- Danielle Wightman-Stone |
Footwear and accessories designer Nicholas Kirkwood has announced that he is collaborating with British artist Hannah Lees on his new autumn/winter 2018 collection, as part of his ‘Nicholas Kirkwood presents’ series of creative partnerships.
The creative pop-up collaborations were launched in the brand’s flagship London boutique on Mount Street in October 2017, and have seen the Mayfair store transformed by artist Haroon Mirza and New York-based jewellery designer Eva Fehren, and next up is British artist Hannah Lees, who uses natural vegetable dyes to create transfigured textures on silk that give the appearance of a deconstruction and natural decay of the original materials.
For Kirkwood’s autumn/winter 2018 collection ‘Imperfect Tension’, he has created a new mule group, the ‘Courtney’ with Lees, which features a printed silk fabric scrunchie upper and a plexiglass heel, which comes in a variety of colours including black, white, lime and lavender.
The Courtney features “transfigured texture prints" created by Lee, which she creates using a process she terms “pickling’, where silk cloths were bundled-up with organic matter, such as eucalyptus leaves, annatto seeds, koji red rice and onion skins, and then placed in a jar with some ash and vinegar and water, sometimes with a copper penny or aluminium foil and then sealed.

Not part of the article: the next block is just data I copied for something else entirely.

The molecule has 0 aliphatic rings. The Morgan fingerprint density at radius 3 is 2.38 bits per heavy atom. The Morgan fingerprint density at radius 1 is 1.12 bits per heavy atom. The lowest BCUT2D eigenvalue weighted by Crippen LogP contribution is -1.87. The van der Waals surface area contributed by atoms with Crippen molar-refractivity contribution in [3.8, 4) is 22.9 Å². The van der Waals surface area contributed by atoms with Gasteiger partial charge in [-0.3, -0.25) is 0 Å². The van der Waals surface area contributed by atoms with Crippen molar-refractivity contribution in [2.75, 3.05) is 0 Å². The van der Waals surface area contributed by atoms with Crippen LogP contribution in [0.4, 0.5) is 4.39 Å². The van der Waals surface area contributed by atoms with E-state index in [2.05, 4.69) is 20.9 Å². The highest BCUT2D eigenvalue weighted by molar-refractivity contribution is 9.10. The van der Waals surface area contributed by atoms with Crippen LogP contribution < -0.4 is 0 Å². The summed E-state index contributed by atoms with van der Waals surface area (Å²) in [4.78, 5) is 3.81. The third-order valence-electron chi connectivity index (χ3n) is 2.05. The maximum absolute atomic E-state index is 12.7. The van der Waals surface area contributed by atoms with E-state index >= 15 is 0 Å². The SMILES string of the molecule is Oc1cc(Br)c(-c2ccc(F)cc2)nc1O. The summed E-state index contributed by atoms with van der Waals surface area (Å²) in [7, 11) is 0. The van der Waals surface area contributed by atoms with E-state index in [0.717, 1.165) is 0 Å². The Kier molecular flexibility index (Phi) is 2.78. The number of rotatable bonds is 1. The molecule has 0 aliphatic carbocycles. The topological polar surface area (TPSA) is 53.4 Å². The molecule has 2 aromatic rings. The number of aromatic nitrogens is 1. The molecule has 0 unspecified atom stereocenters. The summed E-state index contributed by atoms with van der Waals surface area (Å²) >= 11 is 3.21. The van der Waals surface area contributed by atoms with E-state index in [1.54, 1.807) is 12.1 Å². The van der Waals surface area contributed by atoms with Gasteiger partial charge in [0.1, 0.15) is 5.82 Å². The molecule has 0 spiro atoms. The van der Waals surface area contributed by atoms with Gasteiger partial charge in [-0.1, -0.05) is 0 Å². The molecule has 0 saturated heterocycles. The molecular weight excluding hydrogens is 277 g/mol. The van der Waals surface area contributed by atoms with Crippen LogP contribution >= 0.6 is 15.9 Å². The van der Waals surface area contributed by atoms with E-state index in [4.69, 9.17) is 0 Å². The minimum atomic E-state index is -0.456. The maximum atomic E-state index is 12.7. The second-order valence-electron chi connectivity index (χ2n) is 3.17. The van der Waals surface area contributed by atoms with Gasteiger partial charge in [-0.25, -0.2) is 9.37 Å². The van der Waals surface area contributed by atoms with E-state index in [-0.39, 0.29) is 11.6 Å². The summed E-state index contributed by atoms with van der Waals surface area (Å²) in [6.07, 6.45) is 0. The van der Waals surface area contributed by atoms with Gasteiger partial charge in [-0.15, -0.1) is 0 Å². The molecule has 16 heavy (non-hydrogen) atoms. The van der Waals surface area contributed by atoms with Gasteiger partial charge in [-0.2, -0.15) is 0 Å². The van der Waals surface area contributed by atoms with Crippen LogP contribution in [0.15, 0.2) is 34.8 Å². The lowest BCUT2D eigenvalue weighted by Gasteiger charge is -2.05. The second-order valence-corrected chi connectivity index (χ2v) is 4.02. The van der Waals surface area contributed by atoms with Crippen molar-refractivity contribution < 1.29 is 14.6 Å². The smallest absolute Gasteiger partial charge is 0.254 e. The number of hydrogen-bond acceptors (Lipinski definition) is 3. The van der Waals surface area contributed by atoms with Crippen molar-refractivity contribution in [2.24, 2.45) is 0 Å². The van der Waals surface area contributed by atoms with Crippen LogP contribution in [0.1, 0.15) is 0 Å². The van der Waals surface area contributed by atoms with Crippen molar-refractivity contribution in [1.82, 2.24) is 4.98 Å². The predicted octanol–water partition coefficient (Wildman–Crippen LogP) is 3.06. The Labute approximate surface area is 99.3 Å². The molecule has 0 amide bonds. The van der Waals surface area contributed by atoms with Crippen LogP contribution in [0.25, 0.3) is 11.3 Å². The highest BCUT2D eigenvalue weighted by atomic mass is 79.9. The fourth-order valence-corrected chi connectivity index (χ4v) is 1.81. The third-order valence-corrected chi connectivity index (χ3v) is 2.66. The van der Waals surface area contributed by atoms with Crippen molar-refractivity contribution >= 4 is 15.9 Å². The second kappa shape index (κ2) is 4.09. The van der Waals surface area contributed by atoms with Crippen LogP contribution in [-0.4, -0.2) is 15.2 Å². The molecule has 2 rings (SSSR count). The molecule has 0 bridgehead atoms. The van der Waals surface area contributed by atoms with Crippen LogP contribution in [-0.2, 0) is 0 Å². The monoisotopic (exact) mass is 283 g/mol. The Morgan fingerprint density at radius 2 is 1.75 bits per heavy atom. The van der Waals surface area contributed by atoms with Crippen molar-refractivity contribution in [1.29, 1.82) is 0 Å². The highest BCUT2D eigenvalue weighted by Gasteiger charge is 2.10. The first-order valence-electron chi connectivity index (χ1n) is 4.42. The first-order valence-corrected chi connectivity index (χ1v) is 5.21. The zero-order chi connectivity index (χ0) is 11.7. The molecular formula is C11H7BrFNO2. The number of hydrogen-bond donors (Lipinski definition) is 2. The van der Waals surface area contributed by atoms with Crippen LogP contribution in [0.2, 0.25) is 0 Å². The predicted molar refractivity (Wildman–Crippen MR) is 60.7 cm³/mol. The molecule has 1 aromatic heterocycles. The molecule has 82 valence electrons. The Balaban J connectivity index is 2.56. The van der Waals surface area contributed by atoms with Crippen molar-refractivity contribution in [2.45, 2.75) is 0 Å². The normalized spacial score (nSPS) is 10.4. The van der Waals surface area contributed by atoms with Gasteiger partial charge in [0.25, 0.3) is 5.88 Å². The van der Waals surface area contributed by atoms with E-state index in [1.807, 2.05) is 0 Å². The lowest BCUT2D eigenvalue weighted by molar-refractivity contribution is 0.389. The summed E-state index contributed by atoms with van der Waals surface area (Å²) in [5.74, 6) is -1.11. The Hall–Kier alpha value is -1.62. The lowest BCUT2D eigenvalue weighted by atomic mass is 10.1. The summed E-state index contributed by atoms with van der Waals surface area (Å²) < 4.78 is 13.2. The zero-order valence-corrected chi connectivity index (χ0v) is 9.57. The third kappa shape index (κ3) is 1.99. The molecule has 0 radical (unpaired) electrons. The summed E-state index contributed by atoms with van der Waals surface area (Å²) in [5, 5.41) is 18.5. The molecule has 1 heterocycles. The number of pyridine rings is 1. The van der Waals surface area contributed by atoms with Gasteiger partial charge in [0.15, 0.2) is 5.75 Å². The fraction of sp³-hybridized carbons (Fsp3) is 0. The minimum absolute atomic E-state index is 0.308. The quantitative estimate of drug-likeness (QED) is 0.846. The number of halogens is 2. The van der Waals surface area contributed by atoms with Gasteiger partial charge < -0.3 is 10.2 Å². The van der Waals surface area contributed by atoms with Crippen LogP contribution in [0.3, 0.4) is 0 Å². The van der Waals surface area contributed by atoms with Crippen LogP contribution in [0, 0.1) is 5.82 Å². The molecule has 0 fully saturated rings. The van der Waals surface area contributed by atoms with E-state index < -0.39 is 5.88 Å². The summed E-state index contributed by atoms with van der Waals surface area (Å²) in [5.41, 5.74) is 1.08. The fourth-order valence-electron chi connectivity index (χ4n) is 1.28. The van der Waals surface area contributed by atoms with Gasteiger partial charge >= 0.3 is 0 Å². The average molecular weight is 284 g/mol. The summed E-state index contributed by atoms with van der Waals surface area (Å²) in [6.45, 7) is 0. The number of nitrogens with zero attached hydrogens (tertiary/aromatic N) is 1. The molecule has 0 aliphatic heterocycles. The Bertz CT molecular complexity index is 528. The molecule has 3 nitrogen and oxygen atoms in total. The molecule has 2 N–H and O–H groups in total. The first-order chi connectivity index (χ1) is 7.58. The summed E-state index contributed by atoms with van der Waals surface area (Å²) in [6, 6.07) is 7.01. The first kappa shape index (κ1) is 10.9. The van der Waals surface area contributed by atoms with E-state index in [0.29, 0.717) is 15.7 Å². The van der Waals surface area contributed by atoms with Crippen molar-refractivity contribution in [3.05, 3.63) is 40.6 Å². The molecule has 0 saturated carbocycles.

The jars are left for a 3 to 4 month period while the fabrics pickle. The process is then often repeated using the same cloth several times to achieve the desired effect, sometimes taking the artist a year to reach the finished state, which was digitally printed on to the silk used to make the scrunchie detailing.
To coincide with the collaboration, Lees has also created a mural painting directly on to the walls, floor and furniture in the ‘Nicholas Kirkwood Presents...’ space. The ‘paint’ used for the mural is formed of natural ‘wine lees’, leftover yeast particles from autolysis which is the self-destruction of yeast cells by enzymes created from fermentation. To complete the installation the pickled cloths used to create the digital prints for the Courtney mules are framed and hung on the walls of the space.
Images: courtesy of Nicholas Kirkwood